Photo by Dylan Miettinen/Minnesota Reformer.
The U.S. Supreme Court’s recent decision overturning Roe v. Wade, which for 50 years had guaranteed Americans the right to an abortion, has catapulted the issue into the forefront of the Minnesota governor’s race.
Likely Republican nominee Scott Jensen, who supports banning abortion, falsely said Gov. Tim Walz holds the view that abortion should be permitted “up-to-the-moment-of-birth.”
“Late term, nine month abortions championed by Tim Walz are not Minnesota values,” Jensen wrote in a statement in response to the Supreme Court decision.
Walz says he supports “maintaining the timelines outlined by current law.” In Minnesota, elective abortion is legal up to viability — or around 24 weeks — after which the procedure must be done in a hospital, if for example, the health or life of the mother were in danger.
According to pro-abortion rights and anti-abortion groups, Walz rejected nearly all anti-abortion bills during his time in the U.S. House from 2007 to 2018. This included bills to ban all abortions after 20 weeks.
The vast majority of abortions — about 93% — happen within the first 13 weeks of pregnancy, according to the Centers for Disease Control and Prevention.
Among the eight abortion providers in Minnesota, just one clinic in Minnesota provides abortions as late as 24 weeks into a pregnancy. In Minnesota in 2020, one person had an abortion after 24 weeks of pregnancy.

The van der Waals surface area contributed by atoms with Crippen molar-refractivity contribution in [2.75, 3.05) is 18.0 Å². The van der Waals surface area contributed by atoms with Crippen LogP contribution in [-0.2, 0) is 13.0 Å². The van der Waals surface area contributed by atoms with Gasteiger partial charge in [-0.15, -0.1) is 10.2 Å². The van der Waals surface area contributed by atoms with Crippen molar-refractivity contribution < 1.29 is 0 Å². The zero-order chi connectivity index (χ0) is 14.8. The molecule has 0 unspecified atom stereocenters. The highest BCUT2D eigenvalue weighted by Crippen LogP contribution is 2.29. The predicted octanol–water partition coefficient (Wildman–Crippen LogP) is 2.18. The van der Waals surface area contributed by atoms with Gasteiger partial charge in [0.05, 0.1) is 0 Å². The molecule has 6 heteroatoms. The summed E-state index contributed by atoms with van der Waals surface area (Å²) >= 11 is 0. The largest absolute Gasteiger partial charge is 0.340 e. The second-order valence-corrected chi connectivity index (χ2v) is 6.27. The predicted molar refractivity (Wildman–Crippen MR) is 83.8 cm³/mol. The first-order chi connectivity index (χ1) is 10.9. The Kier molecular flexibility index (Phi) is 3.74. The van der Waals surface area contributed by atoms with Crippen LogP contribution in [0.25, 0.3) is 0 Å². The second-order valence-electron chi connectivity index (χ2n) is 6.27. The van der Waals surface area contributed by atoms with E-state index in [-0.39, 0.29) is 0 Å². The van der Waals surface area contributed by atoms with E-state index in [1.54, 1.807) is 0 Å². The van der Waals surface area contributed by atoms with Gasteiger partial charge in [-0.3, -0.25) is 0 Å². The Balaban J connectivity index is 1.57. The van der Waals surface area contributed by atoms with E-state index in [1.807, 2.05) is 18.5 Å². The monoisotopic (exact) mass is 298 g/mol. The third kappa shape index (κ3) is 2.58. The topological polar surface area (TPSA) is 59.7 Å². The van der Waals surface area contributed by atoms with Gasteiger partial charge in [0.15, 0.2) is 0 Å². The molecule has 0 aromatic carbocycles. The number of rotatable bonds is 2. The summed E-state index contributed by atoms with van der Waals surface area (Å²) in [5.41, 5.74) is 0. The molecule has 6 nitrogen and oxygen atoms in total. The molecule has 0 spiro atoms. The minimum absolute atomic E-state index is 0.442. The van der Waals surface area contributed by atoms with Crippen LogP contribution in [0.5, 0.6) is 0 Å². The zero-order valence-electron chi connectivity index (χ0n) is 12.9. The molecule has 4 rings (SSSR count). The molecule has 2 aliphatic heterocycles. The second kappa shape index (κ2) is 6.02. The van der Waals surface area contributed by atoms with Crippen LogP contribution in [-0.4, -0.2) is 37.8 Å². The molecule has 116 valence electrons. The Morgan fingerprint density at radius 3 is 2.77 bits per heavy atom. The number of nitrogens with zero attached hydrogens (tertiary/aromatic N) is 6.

“Jensen is lying about this issue to distract from his unpopular plan to ban abortion outright, including for victims of rape and incest,” Walz’s campaign manager Nicole Johnson said in a statement.
Jensen said he would try to ban abortion if elected, and doesn’t think there should be exceptions for rape or incest. The only exception Jensen says he supports is if the life of the mother is threatened.
“My view of life is it begins at conception,” Jensen told WCCO Radio.
Jensen wouldn’t be able to ban abortion if elected governor, even if he could get a GOP-controlled Legislature to go along. A 1995 Minnesota Supreme Court decision ruled that a person’s right to an abortion is enshrined in the Minnesota Constitution, so voters would have to vote to change the constitution.
However, the Legislature has enacted “informed consent” restrictions on abortion, which require women to wait 24 hours. State law also requires doctors to tell women medically dubious claims about the risks associated with the procedure, and that the father is liable to help pay the cost of raising a child.
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